A miniature cold front created by the downdraft of a large thunderstorm as the dense, rain-cooled air spreads outward beneath the thunderstorm. Gust fronts can produce strong, gusty, damaging surface winds, and often serve as a triggering mechanism for new thunderstorms.
The front created when downdraft or downburst air reaches the ground and spreads out. These have been observed to be 100 to 1000 m deep, 5 to 100 km wide, last for 2 to 20 minutes, and spread with speeds of 5 to 15 m/s. Gust fronts are also capable of triggering new thunderstorms as the air in the boundary layer is forced to rise over the advancing front.
A boundary found ahead of a thunderstorm that separates cold storm downdrafts from warm humid surface air. Winds in this phenomenon are strong and fast.
the leading edge of a thunderstorm's downdraft air that is most prominent beneath the rain-free base and the leading edge of a thunderstorm; this gust front may precede the thunderstorm by several minutes and have winds that can easily exceed eighty miles an hour.
Formed when the down draft and rain-cooled air of a thunderstorm reach the ground, and then spread out along the ground. Usually marked by a sudden wind shift, sharply falling temperatures, and possibly heavy downpours and/or hail. If two or more of these gust fronts intersect each other, a new thunderstorm could possibly develop. Sometimes it is associated with a shelf cloud or roll cloud. Also, see downburst, gustnado, and outflow boundary.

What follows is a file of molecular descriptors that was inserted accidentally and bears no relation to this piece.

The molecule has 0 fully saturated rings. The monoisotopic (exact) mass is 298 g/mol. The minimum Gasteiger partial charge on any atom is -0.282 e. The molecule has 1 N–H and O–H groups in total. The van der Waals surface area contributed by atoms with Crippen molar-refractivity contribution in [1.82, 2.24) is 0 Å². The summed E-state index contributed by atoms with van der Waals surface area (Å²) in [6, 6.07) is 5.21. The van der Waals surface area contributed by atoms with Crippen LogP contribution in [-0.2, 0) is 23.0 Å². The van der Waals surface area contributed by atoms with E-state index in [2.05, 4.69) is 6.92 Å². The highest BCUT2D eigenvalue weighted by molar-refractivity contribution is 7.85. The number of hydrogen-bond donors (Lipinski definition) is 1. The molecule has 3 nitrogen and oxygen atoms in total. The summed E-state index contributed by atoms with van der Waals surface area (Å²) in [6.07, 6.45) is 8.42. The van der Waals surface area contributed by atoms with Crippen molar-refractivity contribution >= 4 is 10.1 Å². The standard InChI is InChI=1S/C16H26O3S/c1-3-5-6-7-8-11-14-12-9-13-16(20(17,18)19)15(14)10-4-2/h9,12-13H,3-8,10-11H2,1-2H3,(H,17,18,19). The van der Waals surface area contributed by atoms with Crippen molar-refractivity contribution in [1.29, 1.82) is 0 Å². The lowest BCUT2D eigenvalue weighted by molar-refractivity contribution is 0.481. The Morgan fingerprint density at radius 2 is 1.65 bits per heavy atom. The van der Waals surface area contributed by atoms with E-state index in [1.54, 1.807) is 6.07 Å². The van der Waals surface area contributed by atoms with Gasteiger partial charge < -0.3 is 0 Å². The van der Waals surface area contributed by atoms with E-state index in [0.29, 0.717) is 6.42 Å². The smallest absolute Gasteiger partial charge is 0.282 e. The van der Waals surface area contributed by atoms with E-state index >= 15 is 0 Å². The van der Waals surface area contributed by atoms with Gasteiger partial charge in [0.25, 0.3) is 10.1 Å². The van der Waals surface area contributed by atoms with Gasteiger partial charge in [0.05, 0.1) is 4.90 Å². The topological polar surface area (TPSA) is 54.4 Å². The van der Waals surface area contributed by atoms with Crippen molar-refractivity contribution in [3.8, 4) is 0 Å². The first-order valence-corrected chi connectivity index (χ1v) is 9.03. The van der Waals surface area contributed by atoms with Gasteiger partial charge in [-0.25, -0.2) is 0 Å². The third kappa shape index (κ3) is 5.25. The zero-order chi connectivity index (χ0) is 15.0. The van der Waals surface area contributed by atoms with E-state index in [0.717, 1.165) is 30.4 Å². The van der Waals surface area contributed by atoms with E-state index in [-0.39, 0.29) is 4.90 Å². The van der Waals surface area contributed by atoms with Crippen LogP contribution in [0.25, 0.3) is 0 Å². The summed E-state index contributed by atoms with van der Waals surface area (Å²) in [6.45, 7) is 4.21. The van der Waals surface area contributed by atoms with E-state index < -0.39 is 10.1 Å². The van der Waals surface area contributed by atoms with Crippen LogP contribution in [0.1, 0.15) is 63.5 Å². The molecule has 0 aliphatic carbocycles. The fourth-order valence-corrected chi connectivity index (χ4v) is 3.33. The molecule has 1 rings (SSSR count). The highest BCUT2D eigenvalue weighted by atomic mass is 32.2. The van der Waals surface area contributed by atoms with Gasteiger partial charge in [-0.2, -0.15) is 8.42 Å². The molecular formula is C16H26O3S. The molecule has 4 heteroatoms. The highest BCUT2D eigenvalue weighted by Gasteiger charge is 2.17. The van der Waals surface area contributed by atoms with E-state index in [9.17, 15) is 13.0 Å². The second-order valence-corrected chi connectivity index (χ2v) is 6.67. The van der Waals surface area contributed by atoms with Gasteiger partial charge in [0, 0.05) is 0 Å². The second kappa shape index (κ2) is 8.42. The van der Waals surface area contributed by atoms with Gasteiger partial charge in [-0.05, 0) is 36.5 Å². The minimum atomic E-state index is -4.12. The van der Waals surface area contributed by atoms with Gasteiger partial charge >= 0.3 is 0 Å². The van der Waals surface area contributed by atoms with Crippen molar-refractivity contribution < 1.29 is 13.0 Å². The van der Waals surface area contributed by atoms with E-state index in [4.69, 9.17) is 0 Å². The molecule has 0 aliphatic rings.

The leading edge of a downdraft associated with a thunderstorm which is marked by a sudden wind shift, sharply falling temperatures and possibly heavy downpours and/or hail.
The leading edge of gusty surface winds from thunderstorm downdrafts. Passage of the gust front is usually marked by cool, gusty winds. The gust front often precedes the precipitation by several minutes.
A boundary that separates a cold down draft of a thunderstorm from warm, humid surface air. On the surface its passage resembles that of a cold front. It is not a "true" frontal boundary.
A boundary separating downdraft air from a thunderstorm and the surrounding environmental air. Air tends to be cool and gusty behind the gust front.
The leading edge of the thunderstorm downdraft air. The gust front is most prominent beneath the rain-free base and on the leading edge of an approaching thunderstorm. It is usually marked by gusty cool winds, and sometimes blowing dust. The gust front often precedes the thunderstorm precipitation by several minutes. The shelf or roll cloud sometimes accompanies the gust front, especially when the gust front precedes a line of thunderstorms.
a boundary between cold air from the thunderstorm downdraft and warm, humid surface air
The leading edge of the downdraft from a thunderstorm.
The leading edge of a mass of cool, gusty air that flows from the base of a thunderstorm and spreads along the ground in advance of the thunderstorm.
The leading edge of the downdraft outflow ahead of a thunderstorm.
The leading edge of gusty surface winds from thunderstorm downdrafts; sometimes associated with a shelf cloud or roll cloud. See also gustnado or outflow boundary.
The leading edge of the cool, gusty surface winds produced by thunderstorm downdrafts. Sometimes confused with an outflow boundary. Related term: first gust